Wouldn’t it be great if the love energy of the Peace Pilgrim and my dear friend Kevin Dulling could be flowing in and through all that is to help end this madness on planet Earth? I know they both would approve!

In gassho,

ingassho

Shokai

[1] Peace Pilgrim Her life and Work In her Own Words, Friends of Peace Pilgrim and Ocean Tree Books, 2004.

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A crazy thing happened to me today.  I caught myself reading mindlessly this morning as I picked up a new book that I bought the other day that was recommended by one of the groups that I belong to (The Center for Contemplative Mind in Society www.contemplativemind.org) it is entitled Contemplative Practices in Higher Education: Powerful Methods to Transform Teaching and Learning by Daniel Barbezat and Mirabai Bush.

Now imagine picking up a book about contemplative practices and be reading mindlessly!  Well believe it or not, I did!  Partly because my mind was distracted from the reading and my thoughts and feelings were placed upon the e-mail I had just received about one of our Sangha members, Sid Bolotin, having passed away peacefully in the night.  My mind wandered to his statuesque physical presence and his peaceful countenance that permeated the air and the room each time I was in his presence.  It did not matter whether we met in the Zendo or we met in the library he was always present, smiling, and kind.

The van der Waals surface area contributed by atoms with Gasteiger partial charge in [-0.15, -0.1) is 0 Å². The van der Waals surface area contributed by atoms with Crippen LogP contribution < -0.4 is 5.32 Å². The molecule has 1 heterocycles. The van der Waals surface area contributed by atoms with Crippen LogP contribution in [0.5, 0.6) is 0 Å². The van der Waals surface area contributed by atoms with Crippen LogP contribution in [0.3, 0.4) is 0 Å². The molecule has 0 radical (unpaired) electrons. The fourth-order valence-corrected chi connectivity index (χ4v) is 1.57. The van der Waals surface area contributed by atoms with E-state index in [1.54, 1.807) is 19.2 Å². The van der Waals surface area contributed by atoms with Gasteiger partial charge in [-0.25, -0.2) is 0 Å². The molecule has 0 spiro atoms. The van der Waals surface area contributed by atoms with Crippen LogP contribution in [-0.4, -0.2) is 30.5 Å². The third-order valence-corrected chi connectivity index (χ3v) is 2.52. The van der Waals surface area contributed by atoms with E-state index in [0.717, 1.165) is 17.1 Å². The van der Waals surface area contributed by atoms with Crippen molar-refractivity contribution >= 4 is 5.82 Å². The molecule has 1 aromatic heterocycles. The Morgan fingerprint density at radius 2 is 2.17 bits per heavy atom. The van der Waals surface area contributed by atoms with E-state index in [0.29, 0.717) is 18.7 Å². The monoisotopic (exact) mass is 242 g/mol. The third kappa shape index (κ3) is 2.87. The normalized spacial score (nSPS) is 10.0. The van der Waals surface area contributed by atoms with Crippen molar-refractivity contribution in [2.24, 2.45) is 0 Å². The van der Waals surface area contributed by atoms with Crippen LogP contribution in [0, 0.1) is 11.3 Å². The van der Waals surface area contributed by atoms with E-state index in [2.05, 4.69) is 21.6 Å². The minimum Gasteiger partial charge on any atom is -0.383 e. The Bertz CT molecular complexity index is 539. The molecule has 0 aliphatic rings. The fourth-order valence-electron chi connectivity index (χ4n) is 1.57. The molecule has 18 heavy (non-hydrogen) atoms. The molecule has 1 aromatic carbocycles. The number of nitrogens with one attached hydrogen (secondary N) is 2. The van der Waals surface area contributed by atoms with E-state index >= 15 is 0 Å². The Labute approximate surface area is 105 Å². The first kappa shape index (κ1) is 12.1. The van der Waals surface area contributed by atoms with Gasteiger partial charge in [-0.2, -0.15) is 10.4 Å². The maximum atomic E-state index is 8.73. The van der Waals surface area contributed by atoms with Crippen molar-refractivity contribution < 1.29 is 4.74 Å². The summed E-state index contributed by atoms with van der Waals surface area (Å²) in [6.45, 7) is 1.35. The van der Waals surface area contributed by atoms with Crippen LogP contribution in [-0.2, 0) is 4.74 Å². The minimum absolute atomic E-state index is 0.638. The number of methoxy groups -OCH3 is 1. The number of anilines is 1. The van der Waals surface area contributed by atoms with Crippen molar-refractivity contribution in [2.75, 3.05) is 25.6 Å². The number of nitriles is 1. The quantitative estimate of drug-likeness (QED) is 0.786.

I cried a little as I remembered our last meeting how frail Sid had appeared and how slowly he walked into the library yet with great determination to keep living and loving with each moment he was given upon this earth.  That memory led me to pick up my book and begin reading again.  This time I caught the idea that was being shared in this chapter about contemplative reading in the classroom or anywhere—Lectio Divina.

Lectio Divina has “four levels of meaning: literal, metaphorical or symbolic, moral, and mystical. Through the process, the simple words on the page become integrated into the moral and spiritual life of the reader (page 111).”[1]  Just imagine what our lives would be like if we lived our lives with these four levels in mind.  If each day we looked at life from the literal meaning it has for us as we went through the practical tasks of our lives.  This morning I did a load of wash, threw it into the dryer, took it out, folded it and then put it away.  Done!